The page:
In the past few year the world has become more and more agile.
There’s no shortage of people who swear by agile methodologies, particularly in the IT management world. It’s vibrant, flexible, it’s fast paced and recognizes change as the only constant in this world. It values human interaction over tiresome contracts, and software that works over brain dulling documentation. It is in line with the modern philosophy of fail fast, fail better, as it immensely reduces time to market when compared to the waterfall approach.
On the other hand, If waterfall had a mantra, it might be something along the lines: shortcuts create long delays (as wisely put by Pippin in The Fellowship of the Ring). Waterfall enforces rigid planning and well defined work breakdown structure (WBS).
Agile – Fail fast, fail better
Waterfall – Shortcuts create long delays
The more traditional approach to project management supports taking a series of well thought out steps and sets hard milestones in order to eventually deliver a complete project that satisfies all set requirements.
Which is perfect if you are building a nuclear waste disposal system! You’d better have every feature working bug-free before you deploy it.
But what if you have a project that is somewhat loosely defined? What if your customer is not quite sure what they want?
The problem of waterfall is that the today’s market is quite dynamic, and the input from the customers and user acceptance testing come at the very end of the process. And maybe then you find out that this is not exactly what the users want after all but you’ve already spent too much time and resources.
Okay, great, go agile and iterate like there’s no tomorrow?
Yes, well, agile comes with its set of weak spots too. Since it allows its backlog to change, without robust documentation and control, it is susceptible to scope creep, and some say constant additions of features actually degrade user experience. And perhaps most importantly, agile doesn’t scale so well. It shines brightest in smaller projects, but big projects and large teams are better off with a more systematic approach .
The definition of Hybrid Methodology
There have been some major factors that contributed to the rising popularity of Hybrid:
- Uncertainty and complexity – PMI’s 2018 Pulse of the Profession survey notes that the percentage of projects with high complexity is on the rise. It’s risen from 35% in 2013 to 41% in 2018.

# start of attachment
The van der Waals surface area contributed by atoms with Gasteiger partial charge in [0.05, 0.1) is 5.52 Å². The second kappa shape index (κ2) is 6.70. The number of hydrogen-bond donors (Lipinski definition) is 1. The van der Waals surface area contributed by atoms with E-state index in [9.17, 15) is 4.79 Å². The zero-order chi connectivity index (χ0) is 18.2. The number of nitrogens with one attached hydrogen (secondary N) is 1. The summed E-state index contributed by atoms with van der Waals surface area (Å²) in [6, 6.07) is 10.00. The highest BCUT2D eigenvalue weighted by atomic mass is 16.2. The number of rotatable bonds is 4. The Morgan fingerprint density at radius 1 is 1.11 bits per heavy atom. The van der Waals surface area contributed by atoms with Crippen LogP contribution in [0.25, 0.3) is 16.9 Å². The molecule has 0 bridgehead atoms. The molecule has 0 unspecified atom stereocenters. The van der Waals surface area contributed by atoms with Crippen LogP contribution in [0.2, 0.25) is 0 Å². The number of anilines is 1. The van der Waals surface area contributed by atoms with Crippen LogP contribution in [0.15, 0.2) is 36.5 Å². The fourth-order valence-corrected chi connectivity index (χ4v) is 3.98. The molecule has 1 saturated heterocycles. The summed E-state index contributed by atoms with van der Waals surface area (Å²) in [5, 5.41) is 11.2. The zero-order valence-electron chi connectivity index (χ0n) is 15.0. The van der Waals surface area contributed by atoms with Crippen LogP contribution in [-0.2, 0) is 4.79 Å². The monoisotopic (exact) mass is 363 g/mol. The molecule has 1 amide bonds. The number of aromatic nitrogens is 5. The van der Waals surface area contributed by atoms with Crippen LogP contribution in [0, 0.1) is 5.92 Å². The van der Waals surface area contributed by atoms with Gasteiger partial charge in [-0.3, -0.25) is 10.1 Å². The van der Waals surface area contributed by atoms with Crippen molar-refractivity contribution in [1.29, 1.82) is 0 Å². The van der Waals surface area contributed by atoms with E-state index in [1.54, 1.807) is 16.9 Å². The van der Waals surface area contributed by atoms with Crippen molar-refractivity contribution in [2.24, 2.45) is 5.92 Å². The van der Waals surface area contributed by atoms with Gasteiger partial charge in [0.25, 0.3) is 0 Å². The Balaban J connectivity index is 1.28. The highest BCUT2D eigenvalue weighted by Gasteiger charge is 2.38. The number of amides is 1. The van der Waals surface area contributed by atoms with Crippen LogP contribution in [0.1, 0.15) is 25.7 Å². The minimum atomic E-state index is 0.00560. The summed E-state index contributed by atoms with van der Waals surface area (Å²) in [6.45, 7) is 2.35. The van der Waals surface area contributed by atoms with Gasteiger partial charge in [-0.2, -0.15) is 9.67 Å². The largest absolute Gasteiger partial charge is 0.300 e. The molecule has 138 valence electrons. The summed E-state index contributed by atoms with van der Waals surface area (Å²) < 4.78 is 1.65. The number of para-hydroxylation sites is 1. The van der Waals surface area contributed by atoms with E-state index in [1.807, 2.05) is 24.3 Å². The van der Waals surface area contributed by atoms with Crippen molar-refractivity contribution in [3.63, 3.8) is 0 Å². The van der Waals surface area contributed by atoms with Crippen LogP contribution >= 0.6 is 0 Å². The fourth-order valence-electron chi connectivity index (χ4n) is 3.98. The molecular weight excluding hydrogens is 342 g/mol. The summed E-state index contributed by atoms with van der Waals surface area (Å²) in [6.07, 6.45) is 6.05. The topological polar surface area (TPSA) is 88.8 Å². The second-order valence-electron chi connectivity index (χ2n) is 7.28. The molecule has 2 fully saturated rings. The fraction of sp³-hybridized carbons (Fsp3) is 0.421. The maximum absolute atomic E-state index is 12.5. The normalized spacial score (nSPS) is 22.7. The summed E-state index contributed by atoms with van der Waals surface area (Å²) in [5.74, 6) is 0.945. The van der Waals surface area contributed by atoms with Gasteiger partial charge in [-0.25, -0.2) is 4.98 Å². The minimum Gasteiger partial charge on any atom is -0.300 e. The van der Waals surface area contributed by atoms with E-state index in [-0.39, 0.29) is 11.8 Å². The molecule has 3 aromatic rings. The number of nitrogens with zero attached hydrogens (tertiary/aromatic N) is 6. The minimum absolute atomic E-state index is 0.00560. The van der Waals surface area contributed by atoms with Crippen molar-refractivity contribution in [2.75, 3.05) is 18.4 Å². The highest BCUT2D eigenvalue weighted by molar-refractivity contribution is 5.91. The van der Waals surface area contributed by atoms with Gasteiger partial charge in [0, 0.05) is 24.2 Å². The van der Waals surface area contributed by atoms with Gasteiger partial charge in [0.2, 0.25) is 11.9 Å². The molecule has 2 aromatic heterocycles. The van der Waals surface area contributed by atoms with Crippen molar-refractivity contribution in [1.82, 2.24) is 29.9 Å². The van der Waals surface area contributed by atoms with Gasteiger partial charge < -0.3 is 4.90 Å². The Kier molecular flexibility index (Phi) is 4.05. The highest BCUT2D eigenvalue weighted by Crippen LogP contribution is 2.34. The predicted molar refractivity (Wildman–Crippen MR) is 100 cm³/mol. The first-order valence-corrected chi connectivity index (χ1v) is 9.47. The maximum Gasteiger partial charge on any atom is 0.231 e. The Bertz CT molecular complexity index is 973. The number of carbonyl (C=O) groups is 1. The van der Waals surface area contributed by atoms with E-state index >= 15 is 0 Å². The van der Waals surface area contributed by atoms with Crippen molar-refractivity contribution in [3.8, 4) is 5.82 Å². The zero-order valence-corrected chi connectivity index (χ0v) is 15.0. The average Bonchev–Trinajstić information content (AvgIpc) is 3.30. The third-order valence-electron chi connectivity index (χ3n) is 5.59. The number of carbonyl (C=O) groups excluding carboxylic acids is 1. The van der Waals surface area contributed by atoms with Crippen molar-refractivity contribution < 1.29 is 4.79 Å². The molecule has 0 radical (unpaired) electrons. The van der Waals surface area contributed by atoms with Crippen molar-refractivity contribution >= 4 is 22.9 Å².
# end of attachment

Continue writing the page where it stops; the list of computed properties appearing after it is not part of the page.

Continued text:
- Competitive markets – In today’s market you need to anticipate competitive issues and influences to ensure you always have a proactive plan and strategy in order to stay ahead of the game.
- High client expectations – Personalization, ease and speed are what most clients have come to expect, even with large scale projects.
The solution? Waterfall Agile Hybrid!
Some call it hybrid agile or structured agile, or just simply hybrid.
This is a relatively new methodology that combines a short focus on each product feature with a long focus on the end result.
The hybrid manifesto defines the method as follows:
Hybrid Project Management combines the formal and Agile methods to create a new project management method. Hybrid employs the thoroughness of Work Breakdown Structure (WBS) with speed and lean benefits of Agile for a new project management method which is both detailed and fast.
So how does it work? Where is the merging point?
Here are the three basic principles that should get you started:
- it can be compatible with any industry and team of any size
- blending happens at the beginning of the project
- responsibility needs to be clearly defined
Blending happens at the start of the project
In the initial stage of the project, a hybrid team sits down and spends an ample amount of time on analyzing the project’s life cycle and its complexity to come up with a work breakdown plan, chunking the work top down into phases and sub-phases in form of a tree-like structure. But rather than precisely defining each task, they make space for some flexibility. Each phase gets its backlog, but only the first one is firmly defined.